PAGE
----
> With the exception of certain artificial contests (Paul Graham) I've never > met a real world problem that needed overloading, or even benefitted > signifigantly from overloading that didn't benefit just as much or more > from one of the solutions above. As a member of the International Caml's Jihad, I'd like to spend two cents of dynamite on this topic: type inference is as good as honey in large scale industrial projects, where sometimes the typing of complex recursive polymorphic algorithms is not evident until you get the printout from the compiler or the toplevel. Thank you, O great Unification Algorithm. But, then again, extensional polymorphism is also a much needed feature. In my company we depend heavily on on extensional polymorphism to create exstensibile functions. We have implemented this on top of explicitly polymorphic types: i.e. polymorphic variant types. Let us all faithfully await the Coming of the the Gcaml... And meanwhile let us use polymorphic variants to get the same effect. type poly_int = [ `Int of int ] type poly_float = [ `Float of float ] let foo_int foo = function | `Int x -> `Int(x * x) | other -> foo other let foo_float foo = function | `Float x -> `Float(x *. x) | other -> foo other let rec foo x = match x with | #poly_int -> foo_int foo x | #poly_float -> foo_float foo x All hail Ocaml! Alex, after too many nights spent writing typechecking code...Olivier Andrieu said and Alex Baretta answered:
> Hum, I would have written this in that way : > ,---- > | let foo_int (`Int x) = `Int (x * x) > | let foo_float (`Float x) = `Float (x *. x) > | > | let foo = function > | | #poly_int as x -> foo_int x > | | #poly_float as x -> foo_float x > `---- > > What's the use for the `other -> foo other' clauses ? In my previous post I mentioned *extensible functions*. The first parameter of single instances of the polymorphic foo (i.e. foo_int and foo_float) allow the generalization of each of these to arbitrarily complex polymorphic type schema. We have exactly 7888 lines of code which contain such late-bound-recursive functions Ã la foo_int. Obviously it takes a relatively complex example to show why late-bound-recursion is essential to the implementation of a fairly extensional polymorphism with Ocaml's polymorphic variants.And the thread continued ...:
I invite the interested readers to read the rest in the archive, the thread starts at http://caml.inria.fr/archives/200501/msg00046.html
Archive: http://caml.inria.fr/archives/200501/msg00053.htmlChristophe Troestler asked and Gerd Stolpmann answered:
> The new Str module not only made it LGPL but also very fast (100% more > than Pcre in some cases). However it is still not thread safe -- and > it is not possible given its interface. However, from a quick look, > it seems to me that what is under the hood is almost thread safe. So > why not to write a new module (say Regexp) which would be thread safe > and on top of which Str would be build? This would not be too much > work, would it? The Netstring_str module (part of ocamlnet) does it the other way round: The thread-safe interface is built on top of a potentially unsafe implementation. Although the current version of Netstring_str uses Pcre as its implementation, there is a historic version on top of Str. This other way of layering can be made working because there is the global master lock protecting the C parts of the regexp engine. The interface of Netstring_str: http://ocamlnet.sourceforge.net/manual/refman/Netstring_str.html Of course, this is not the optimal solution, I would prefer it the way you suggest.Xavier Leroy answered, causing many replies in the thread:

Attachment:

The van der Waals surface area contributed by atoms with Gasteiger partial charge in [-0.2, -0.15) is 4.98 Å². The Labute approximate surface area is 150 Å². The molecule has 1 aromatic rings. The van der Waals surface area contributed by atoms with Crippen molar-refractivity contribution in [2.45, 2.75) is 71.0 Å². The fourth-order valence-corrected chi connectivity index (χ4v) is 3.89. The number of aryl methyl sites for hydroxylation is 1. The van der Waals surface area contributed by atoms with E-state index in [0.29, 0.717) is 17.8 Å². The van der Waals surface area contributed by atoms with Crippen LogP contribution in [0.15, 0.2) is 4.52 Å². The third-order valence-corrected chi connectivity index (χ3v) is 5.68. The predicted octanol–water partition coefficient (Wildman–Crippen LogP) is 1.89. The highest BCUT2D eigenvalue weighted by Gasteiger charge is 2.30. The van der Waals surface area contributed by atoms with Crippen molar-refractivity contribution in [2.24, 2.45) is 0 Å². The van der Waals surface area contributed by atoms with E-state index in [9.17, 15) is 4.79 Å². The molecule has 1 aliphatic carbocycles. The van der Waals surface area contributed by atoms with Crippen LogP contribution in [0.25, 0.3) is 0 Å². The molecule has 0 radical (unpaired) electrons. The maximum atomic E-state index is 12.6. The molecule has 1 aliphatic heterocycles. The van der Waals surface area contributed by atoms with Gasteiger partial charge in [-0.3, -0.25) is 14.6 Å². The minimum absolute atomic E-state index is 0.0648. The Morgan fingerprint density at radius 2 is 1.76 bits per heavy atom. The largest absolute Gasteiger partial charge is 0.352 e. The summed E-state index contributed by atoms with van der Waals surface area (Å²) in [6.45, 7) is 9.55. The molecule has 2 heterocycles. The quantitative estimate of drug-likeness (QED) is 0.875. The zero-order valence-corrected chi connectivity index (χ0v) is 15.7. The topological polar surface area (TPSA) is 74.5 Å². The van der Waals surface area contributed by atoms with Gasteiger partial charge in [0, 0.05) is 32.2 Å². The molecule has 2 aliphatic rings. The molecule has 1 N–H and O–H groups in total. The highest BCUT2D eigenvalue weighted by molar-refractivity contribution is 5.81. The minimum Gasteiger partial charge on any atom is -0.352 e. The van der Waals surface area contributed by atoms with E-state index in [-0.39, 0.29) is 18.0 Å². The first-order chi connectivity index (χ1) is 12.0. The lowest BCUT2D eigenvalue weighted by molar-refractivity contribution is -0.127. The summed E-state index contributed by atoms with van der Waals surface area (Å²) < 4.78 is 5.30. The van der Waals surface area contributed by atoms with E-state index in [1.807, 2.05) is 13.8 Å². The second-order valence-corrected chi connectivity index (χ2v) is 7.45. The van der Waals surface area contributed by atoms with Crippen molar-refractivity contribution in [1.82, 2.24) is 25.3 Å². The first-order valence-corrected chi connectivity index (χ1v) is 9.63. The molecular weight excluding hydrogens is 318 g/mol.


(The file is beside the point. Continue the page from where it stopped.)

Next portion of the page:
> The new Str module not only made it LGPL but also very fast (100% more > than Pcre in some cases). However it is still not thread safe -- and > it is not possible given its interface. However, from a quick look, > it seems to me that what is under the hood is almost thread safe. You are correct: the regexp compiler (written in Caml) and the execution engine (written in C) are thread-safe, it's only the API (in Caml) that uses global state. > So why not to write a new module (say Regexp) which would be thread > safe and on top of which Str would be build? That's a very good idea. My initial plan was to have two APIs, the old Str for compatibility and a newer, better designed one for new programs. Besides being thread-safe, the new API could also expose the abstract syntax tree for regexps, allowing easier construction of complex regexps by programs than can be done by working at the level of the string representation of regexps. It's just that I never got to design that new API :-( > This would not be too much work, would it? The implementation work should be quite small indeed, but don't underestimate the work needed to design the API. API design is harder than it seems... But if a few persons on this list want to team up to design an API, that would be wonderful indeed. (A small group is better than individual designers in that several pairs of eyes spot inconsistencies better.)
Archive: http://caml.inria.fr/archives/200501/msg00045.htmlRadu Grigore asked and Christian Lindig answered:
> Is there any document describing some decisions involved in choosing > the right data structures for representing the OCaml parse tree? Is > there any document describing some idioms that are common in the fp > world? > > I work on translators using C++ and I'd like to learn from other approaches. I suggest to look at CIL, an infrastructure in OCaml for ANSI C. http://manju.cs.berkeley.edu/cil/
> Can anyone tell me if it is possible to open two graphic windows in ocaml? I > would like to have something like a popup window that shows additional > information when clicking on specific regions in the initial graphics > windows. You might want to migrate to a "proper" solution sooner rather than later. After all, you might also soon want to add buttons and menus. Have a look at lablgtk2, here: http://wwwfun.kurims.kyoto-u.ac.jp/soft/olabl/lablgtk.html It supports a very capable canvas widget.